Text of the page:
For the first time, the city of Warsaw has published a list of 48 properties eligible to be reclaimed by their pre-World War II owners or heirs. The catch: the claim must be filed within six months of Feb. 22 and claimants then have just three months to prove they are the rightful owners.

About 400,000 Jews lived in Warsaw before the war — about one-third of the city’s population. Jews are believed to have owned most of the 48 properties, which the Nazis seized following their invasion of Poland on Sept. 1, 1939. Only about 10 percent of Poland’s 3.3 million Jews survived the war.

Gideon Taylor, chair of operations for the World Jewish Restitution Organization, an umbrella group of 13 Jewish organizations that deals with Holocaust restitution worldwide, stressed that under a law adopted last year by the City of Warsaw, all unclaimed property is to be permanently transferred to the city.

In a meeting with city officials last month, Taylor said he asked that the city assist claimants as much as possible and asked that the six-month deadline be extended. He said he succeeded in convincing the city to post information about the 48 properties in English.

“It is critical that the Polish authorities take every possible step to identify and notify potential claimants,” he said. “We also call on Poland to extend the very short deadline. It is unfair for claimants — particularly those who now live outside of Poland — to lose this last opportunity to reconnect with their past because of the administrative complexity of this law.”

“The problems with this legislation highlight the urgent need for comprehensive national property restitution legislation in Poland,” Taylor added. “Poland remains the only country in Europe that does not have a national law to address private property restitution from the Holocaust era. We urge the government of Poland to address this issue promptly so that Holocaust survivors and their heirs, as well as other Jewish and non-Jewish property owners, can receive a small measure of justice.”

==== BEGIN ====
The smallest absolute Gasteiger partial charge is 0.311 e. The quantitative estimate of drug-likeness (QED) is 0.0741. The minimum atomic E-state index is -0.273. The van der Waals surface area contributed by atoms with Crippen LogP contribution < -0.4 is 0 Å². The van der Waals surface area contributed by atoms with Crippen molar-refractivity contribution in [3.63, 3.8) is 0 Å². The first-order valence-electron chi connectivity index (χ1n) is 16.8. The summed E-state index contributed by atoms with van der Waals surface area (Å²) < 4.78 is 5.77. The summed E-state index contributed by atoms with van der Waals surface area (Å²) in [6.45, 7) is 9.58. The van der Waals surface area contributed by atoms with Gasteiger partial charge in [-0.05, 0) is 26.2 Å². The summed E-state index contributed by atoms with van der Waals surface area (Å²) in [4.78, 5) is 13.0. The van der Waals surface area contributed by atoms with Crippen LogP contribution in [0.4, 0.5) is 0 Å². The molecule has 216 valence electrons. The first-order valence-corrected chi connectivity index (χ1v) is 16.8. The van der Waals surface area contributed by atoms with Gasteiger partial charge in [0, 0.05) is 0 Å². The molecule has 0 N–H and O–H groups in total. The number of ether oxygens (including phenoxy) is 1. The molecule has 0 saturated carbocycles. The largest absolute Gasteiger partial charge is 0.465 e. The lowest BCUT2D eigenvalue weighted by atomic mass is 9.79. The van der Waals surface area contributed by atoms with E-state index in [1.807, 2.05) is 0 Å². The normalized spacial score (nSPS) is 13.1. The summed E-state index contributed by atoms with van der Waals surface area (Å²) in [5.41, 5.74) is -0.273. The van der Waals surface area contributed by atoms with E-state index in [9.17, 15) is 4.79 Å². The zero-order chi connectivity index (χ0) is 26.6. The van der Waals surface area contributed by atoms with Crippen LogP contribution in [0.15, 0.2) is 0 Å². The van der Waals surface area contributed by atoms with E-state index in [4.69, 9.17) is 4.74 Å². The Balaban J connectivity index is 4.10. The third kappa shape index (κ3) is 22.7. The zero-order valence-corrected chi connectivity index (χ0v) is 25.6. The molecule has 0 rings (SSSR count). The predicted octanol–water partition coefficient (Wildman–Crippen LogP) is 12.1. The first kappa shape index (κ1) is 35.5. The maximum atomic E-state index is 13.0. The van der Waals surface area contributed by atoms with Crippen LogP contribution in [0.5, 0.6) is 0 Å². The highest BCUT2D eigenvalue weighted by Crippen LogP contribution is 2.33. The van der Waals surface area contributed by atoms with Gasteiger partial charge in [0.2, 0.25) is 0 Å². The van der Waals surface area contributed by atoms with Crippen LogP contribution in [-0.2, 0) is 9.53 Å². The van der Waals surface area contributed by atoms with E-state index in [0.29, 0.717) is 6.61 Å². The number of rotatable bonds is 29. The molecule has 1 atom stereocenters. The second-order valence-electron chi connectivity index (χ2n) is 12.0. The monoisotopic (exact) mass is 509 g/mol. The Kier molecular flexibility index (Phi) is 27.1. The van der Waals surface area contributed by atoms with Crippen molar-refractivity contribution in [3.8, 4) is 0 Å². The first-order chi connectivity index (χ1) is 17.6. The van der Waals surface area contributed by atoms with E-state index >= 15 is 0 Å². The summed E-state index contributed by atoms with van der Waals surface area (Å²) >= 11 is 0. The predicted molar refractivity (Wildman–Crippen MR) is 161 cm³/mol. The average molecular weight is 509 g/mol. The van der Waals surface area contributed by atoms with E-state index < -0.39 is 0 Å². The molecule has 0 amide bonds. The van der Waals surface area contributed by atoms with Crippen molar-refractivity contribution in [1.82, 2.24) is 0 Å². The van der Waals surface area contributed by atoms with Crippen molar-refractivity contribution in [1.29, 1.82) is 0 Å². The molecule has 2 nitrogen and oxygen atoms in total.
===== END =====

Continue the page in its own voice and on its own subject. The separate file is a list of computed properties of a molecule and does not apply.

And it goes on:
The City of Warsaw’s announcements for each of these 48 properties can be found on its website.

Holocaust survivors and their families seeking additional information may visit the WJRO’s website for information and resources. There are also detailed instructions on how to file a claim. Successful claimants may obtain either the building now on their property or compensation.

The WJRO has created a searchable database that recognizes alternative spellings of names to assist families with determining whether a claim may exist from the past that has not yet been posted by the City of Warsaw. Only properties for which a claim was made right after World War II are eligible to be claimed. The city said it plans to post other eligible properties over the coming months. The new law does not address property outside of Warsaw.

Late December, Warsaw released the addresses of 2,613 properties with the understanding that each property had to be published again in a Polish newspaper or on the city’s website before the six-month clock begins ticking. To help those seeking to claim their family’s property, the WJRO employed researchers to check mortgage information and the 1930 and 1939-40 homeowners’ directory to match owners to the street addresses. But Taylor stressed that just having a person’s name appear on its database does not guarantee the claim is valid.

“Warsaw had the strongest Jewish community in Poland before the war and it has profound symbolic significance aside from the value of property for individual claimants,” he said. “There is no good solution to this issue. … It is not clear whether all of the properties on the list released in December are eligible to be claimed — it is likely but not certain.”

Asked if any claims have been made based upon the list released in December, Taylor said he had “heard of people who came forward, but it is only anecdotal.”